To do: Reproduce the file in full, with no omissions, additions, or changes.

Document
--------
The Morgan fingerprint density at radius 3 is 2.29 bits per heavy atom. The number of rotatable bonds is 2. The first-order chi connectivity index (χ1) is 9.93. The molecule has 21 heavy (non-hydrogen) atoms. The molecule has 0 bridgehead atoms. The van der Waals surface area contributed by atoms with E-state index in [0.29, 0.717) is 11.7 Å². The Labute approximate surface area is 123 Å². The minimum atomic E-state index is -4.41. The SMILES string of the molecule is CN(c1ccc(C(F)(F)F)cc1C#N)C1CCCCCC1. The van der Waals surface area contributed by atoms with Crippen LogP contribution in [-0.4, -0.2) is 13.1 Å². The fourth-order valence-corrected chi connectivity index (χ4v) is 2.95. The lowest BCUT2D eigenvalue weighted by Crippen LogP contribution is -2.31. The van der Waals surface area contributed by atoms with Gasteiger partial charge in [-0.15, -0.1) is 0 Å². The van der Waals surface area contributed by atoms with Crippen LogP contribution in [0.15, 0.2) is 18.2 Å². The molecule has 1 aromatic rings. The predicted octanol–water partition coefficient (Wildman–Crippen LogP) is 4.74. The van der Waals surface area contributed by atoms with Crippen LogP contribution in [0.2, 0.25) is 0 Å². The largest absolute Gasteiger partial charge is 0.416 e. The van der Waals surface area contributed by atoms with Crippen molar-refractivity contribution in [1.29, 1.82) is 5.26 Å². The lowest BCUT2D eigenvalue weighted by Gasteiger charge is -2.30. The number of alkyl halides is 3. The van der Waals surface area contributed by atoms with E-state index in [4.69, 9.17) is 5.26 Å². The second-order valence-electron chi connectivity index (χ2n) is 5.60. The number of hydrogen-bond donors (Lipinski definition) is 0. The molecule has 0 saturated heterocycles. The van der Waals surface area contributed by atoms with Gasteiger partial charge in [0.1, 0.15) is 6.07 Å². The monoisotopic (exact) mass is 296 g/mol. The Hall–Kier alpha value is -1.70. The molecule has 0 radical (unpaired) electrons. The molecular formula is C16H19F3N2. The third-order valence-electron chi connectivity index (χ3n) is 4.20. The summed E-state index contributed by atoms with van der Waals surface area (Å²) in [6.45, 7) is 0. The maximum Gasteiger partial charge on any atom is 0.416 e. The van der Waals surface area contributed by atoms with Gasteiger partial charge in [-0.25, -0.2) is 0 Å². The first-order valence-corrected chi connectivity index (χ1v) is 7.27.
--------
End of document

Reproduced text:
The Morgan fingerprint density at radius 3 is 2.29 bits per heavy atom. The number of rotatable bonds is 2. The first-order chi connectivity index (χ1) is 9.93. The molecule has 21 heavy (non-hydrogen) atoms. The molecule has 0 bridgehead atoms. The van der Waals surface area contributed by atoms with E-state index in [0.29, 0.717) is 11.7 Å². The Labute approximate surface area is 123 Å². The minimum atomic E-state index is -4.41. The SMILES string of the molecule is CN(c1ccc(C(F)(F)F)cc1C#N)C1CCCCCC1. The van der Waals surface area contributed by atoms with Crippen LogP contribution in [-0.4, -0.2) is 13.1 Å². The fourth-order valence-corrected chi connectivity index (χ4v) is 2.95. The lowest BCUT2D eigenvalue weighted by Crippen LogP contribution is -2.31. The van der Waals surface area contributed by atoms with Gasteiger partial charge in [-0.15, -0.1) is 0 Å². The van der Waals surface area contributed by atoms with Crippen LogP contribution in [0.15, 0.2) is 18.2 Å². The molecule has 1 aromatic rings. The predicted octanol–water partition coefficient (Wildman–Crippen LogP) is 4.74. The van der Waals surface area contributed by atoms with Crippen LogP contribution in [0.2, 0.25) is 0 Å². The largest absolute Gasteiger partial charge is 0.416 e. The van der Waals surface area contributed by atoms with Crippen molar-refractivity contribution in [1.29, 1.82) is 5.26 Å². The lowest BCUT2D eigenvalue weighted by Gasteiger charge is -2.30. The number of alkyl halides is 3. The van der Waals surface area contributed by atoms with E-state index in [4.69, 9.17) is 5.26 Å². The second-order valence-electron chi connectivity index (χ2n) is 5.60. The number of hydrogen-bond donors (Lipinski definition) is 0. The molecule has 0 saturated heterocycles. The van der Waals surface area contributed by atoms with Gasteiger partial charge in [0.1, 0.15) is 6.07 Å². The monoisotopic (exact) mass is 296 g/mol. The Hall–Kier alpha value is -1.70. The molecule has 0 radical (unpaired) electrons. The molecular formula is C16H19F3N2. The third-order valence-electron chi connectivity index (χ3n) is 4.20. The summed E-state index contributed by atoms with van der Waals surface area (Å²) in [6.45, 7) is 0. The maximum Gasteiger partial charge on any atom is 0.416 e. The van der Waals surface area contributed by atoms with Gasteiger partial charge in [-0.25, -0.2) is 0 Å². The first-order valence-corrected chi connectivity index (χ1v) is 7.27.